Simple (not easy) Practice: Rewriting Challenge
Today’s Simple (not easy) Practice is taken from the “Challenge Audit” in Part III: Challenge of the Classic Wisdom for the Modern Human: A Self-Study Guide for Wellness. Challenge is at the heart of knowing who you are which is one reason why it is smack dab in the middle of the book. Challenge is at the heart, the crux, of self-study for self-realization!
In the “Challenge Audit,” I encourage you to slow down, to stop and reflect in writing about your challenges. (Writing is a powerful therapeutic tool!) Most people are too busy or too afraid to stop and take stock. But, if people are in enough pain or their lives are unsatisfactory enough or completely falling apart in various ways, they may finally be more willing to slow down enough or stop long enough to take stock of the landscape (i.e. look at what the hell is going on) of their life and the things that are causing such pain and dissatisfaction. Those things may be external, internal, or both, and it takes honesty and study to discern the truth.
Of course, you don’t have to wait until you hit rock bottom to start paying attention to your challenges–– you can practice surveying the landscape of your life regularly, as a habit built into your moments of your days, through practices like this one, journaling, meditation , yoga or however else you can be quiet, introspective, and breathe easy. Introspection and reflection are always available as tools for wellness, but for many they, too, are challenges. Sometimes when we are searching frantically for answers or to calm down, we miss the solution, literally, right under our nose.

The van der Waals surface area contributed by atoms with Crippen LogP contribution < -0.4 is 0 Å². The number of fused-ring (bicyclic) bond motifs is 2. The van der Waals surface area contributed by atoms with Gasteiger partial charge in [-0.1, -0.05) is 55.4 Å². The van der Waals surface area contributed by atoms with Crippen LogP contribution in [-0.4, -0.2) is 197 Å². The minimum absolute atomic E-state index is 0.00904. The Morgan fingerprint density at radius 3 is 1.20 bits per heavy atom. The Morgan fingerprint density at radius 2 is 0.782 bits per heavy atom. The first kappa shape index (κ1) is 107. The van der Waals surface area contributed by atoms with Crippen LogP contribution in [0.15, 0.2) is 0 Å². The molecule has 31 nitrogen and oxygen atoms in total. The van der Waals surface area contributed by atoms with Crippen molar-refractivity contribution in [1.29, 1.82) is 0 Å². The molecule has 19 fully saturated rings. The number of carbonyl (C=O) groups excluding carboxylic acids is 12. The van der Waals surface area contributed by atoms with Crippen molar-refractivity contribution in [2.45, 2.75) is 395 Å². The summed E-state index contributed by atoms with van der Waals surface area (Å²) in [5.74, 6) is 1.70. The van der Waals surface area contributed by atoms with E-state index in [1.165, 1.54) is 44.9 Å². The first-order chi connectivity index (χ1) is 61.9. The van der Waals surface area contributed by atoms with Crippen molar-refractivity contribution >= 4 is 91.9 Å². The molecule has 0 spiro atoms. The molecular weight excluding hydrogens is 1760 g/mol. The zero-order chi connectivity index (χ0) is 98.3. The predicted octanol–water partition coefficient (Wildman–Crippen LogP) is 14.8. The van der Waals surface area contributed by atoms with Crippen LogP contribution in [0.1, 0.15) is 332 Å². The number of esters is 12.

There are several writing prompts listed in the “Challenge Audit,” but here’s a few for today’s Simple (not easy) Practice:
“Specify and categorize your challenges using the List of Common Human Challenges categories. Merely listing or writing about them (however poorly) may be a step forward in facing them, understanding them more clearly by using specific language to define them, and creating a plan to cope with them.”
“Can you define your challenges as problems to suffer with or as opportunities to define yourself and grow–– to become more alive? In other words, what’s your mindset when it comes to your challenges?”
“Can you rewrite one or some of your challenges as opportunities for learning?”
(This is playing with the very notion of challenge, how you perceive and define it, how you relate to it, feel about it, and behave toward it.)
Try writing about how a/some/all of your challenges contribute to your personal wholeness (i.e. the ‘whole of you’ as a human person).
Notice the way you look at things….
Notice the language you use when writing about challenge…
There’s no wrong way to answer these prompts or to write about them or to think about them. They are meant to get you to pay attention to yourself, reflect on the notion of challenge and your personal challenges, and to notice and learn, a little bit at a time. The more you learn about your challenges and the role they play in how you construct your world (inner– how you see and relate to yourself, and outer–they way you see and relate to “what happens” out there), the more wisdom you’ll acquire for your wellness.
Rather than relating to this as a task to accomplish or as finding the answer to your challenges or to making pain disappear, try to relate to it as a process. Focus less on outcomes and more on experiencing the process of learning.